We always admire engine swaps done by ordinary people in their own garages. Usually a SHO or Chevy LSx engine into a front wheel drive car or a classic. Often with real challenges in engine placement or electrical wiring.
Here’s a swap that we’re probably not going to see any private individual take on… a state of the art (1994) Formula 1 engine… from Renault… and into a mini-van. We haven’t come across a Formula 1 engine swap before… much less into a mini-van.
The Espace F1 Concept was built by Matra for Renault and introduced at the 1994 Paris auto show. But while Renault labels it as a concept, it would never be built in series production. And not only was it a running concept, it was demonstrated at speed on an F1 racetrack as shown in the images and videos below.
Espace F1 Concept was based on a second-generation Renault Espace, which was built from 1991 to 1997. It has a unique carbon fiber chassis and a body recreated in carbon fiber. The engine is an 800 horsepower 3.5 liter DOHC 4V engine with a 6-speed semi-automatic gearbox as used by the Williams team in 1993. The engine placement is the same as the F1 car, mid-engine. The “van” would accelerate from 0-100 km/h in 2.8 seconds – not fast but just starting to warm up. 0-200 was 6.9 seconds and the top speed was 312 (194 mph). Certainly aero limited!
The Espace F1 Concept is currently located in the Matra Museum in Romorantin, France (south of Paris). The museum is currently open 7 days per week, except Tuesdays and holidays. Check the site for up-to-date information.
As we’ve said many times in our engine swap posts, old SHO engines never die – they do go on to live a second life. In this case, a 1989 SHO engine is swapped into a 1936 Ford Tudor, in a labor of love. And the result shows an extremely high level of creativity and professionalism.Link to original article: http://www.kitsapsun.com/news/2011/mar/03/fourteen-years-in-a-garage-pays-off-for-man/.
As we’ve said many times in past postings, old SHO engines never die – they go on to a second life after a transplant into something else. That something else ranges from 240Z, MBG, Austin-Healey, TR-7, sand buggy, Camaro, and a Lotus Esprit. And of course other Ford products, including a rear-wheel drive Focus and even back into a Taurus SHO converted to rear-wheel drive. Sometimes the swap is a POS hack job destined to be blown up, but more often it’s been done professionally where the person doing the swap can be proud of their work. That’s what we like to see, and that’s what this great engine deserves.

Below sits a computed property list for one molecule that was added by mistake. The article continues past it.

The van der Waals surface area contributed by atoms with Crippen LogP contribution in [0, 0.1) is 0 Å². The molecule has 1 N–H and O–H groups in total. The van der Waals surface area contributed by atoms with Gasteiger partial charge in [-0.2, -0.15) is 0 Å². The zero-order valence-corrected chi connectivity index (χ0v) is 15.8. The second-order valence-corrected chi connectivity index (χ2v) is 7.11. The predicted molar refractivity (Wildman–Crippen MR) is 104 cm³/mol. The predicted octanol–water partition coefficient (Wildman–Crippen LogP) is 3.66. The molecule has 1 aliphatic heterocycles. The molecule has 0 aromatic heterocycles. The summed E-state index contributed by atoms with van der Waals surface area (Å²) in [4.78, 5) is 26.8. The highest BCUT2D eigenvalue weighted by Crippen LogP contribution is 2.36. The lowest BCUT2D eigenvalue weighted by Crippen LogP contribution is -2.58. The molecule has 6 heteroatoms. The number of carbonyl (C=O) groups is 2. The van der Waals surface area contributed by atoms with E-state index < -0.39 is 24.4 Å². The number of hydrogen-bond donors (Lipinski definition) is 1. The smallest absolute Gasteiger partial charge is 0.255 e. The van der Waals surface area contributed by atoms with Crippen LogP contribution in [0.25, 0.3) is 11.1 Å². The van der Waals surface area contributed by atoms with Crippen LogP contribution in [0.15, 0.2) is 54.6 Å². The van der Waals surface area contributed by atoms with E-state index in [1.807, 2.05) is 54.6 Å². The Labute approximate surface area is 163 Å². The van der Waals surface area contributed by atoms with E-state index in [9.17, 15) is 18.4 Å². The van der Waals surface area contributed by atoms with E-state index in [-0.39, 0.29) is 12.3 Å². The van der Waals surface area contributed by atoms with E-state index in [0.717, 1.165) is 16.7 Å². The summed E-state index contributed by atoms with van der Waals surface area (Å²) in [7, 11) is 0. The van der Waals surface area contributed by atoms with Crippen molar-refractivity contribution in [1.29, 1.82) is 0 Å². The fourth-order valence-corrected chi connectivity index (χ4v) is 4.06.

Here’s an example where a SHO engine has been swapped into a Fox-body ’93 Mustang convertible, a very natural home for the SHO engine.
Unfortunately we haven’t found the build-up story of this swap, only the 11 pages of pictures here (with video of it running). We’d like to know more about this 3.2 liter SHO and Aerostar automatic transmission swap. We did learn from what little has been written that the forward engine mounts on the SHO engine interfere with the stock swap bar mounts in the Mustang. One more bit of news to save in case you or we ever do this swap ourselves.
Read more of our engine swap stories here.
The September 2012 Cars and Coffee found us staring – at a V-8 engine swap in a Fiero. We like swaps, and any kind of swap fascinates us. We’d seen one other V-8 Fiero conversion before, quickly, but now we had the opportunity to look one over in more detail.
As you may recall, Pontiac built the Fiero from 1984 to 1988, ending production just after just after significantly updating the suspension and brakes for 1988 but without fixing the breakage-prone fuel tank. The Fiero was originally equipped with a 2.5 liter PV “Iron Duke”, or the corporate 2.8 liter OHV V-6. Given those meager engines, swaps are popular. Period GM Quad-4 and DOHC 3.4 liter V-6 engines are easy swaps. But the hot ticket came when Fiero enthusiasts discovered that the classic small block Chevy V-8 can also be made to fit.
V-8 conversions are more popular than you might think. Here’s one company: V-8 Archie. Archie has V-8 swap experience dating to 1986 (2500 kits sold), and a wealth of parts including big brake kits and a 6-speed manual transmission conversion. Archie supplies a video tape with his conversion kit, but is so confident of his record that he has two detailed documents on his site here and here.
At tonight’s Cobb Tuning First Thursday event in Austin Texas, we witnessed a strange Silvia pulling into the lot with a transverse intake manifold sticking out thru the hood. We immediately recognized it as a US-Spec ’89-’96 Infiniti Q45 DOHC V-8 engine swap. This unusual has been done before, although we’ve never seen one ourselves.
And unless you have a spare GT-R engine sitting around for the ultimate swap, this V-8 would make for an interesting and very rare swap.
The VH45DE engine is a fairly robust engine with very few issues. With 6-bolt caps, forged crank and rods, and variable valve timing (found on most years), this makes for a potent and torque-rich swap.
And it actually fits well! It’s fairly wide, and certainly required extensive custom header work. But there is plenty of room in front of the engine.
Rear window says it all…
Transmission lines up perfectly.
The strange part of this engine is of course the appearance of the intake manifold… which one person was joking at the show would confuse some people into thinking that the engine was a transverse layout. It isn’t, and there are a bundle of snakes under the plenum leading to each port. It certainly isn’t efficient, and we’d be interested in knowing just how inefficient it is. But it is unusual looking, and in this swap it comes right out of the top of the hood by about 4-5 inches. That’s a statement.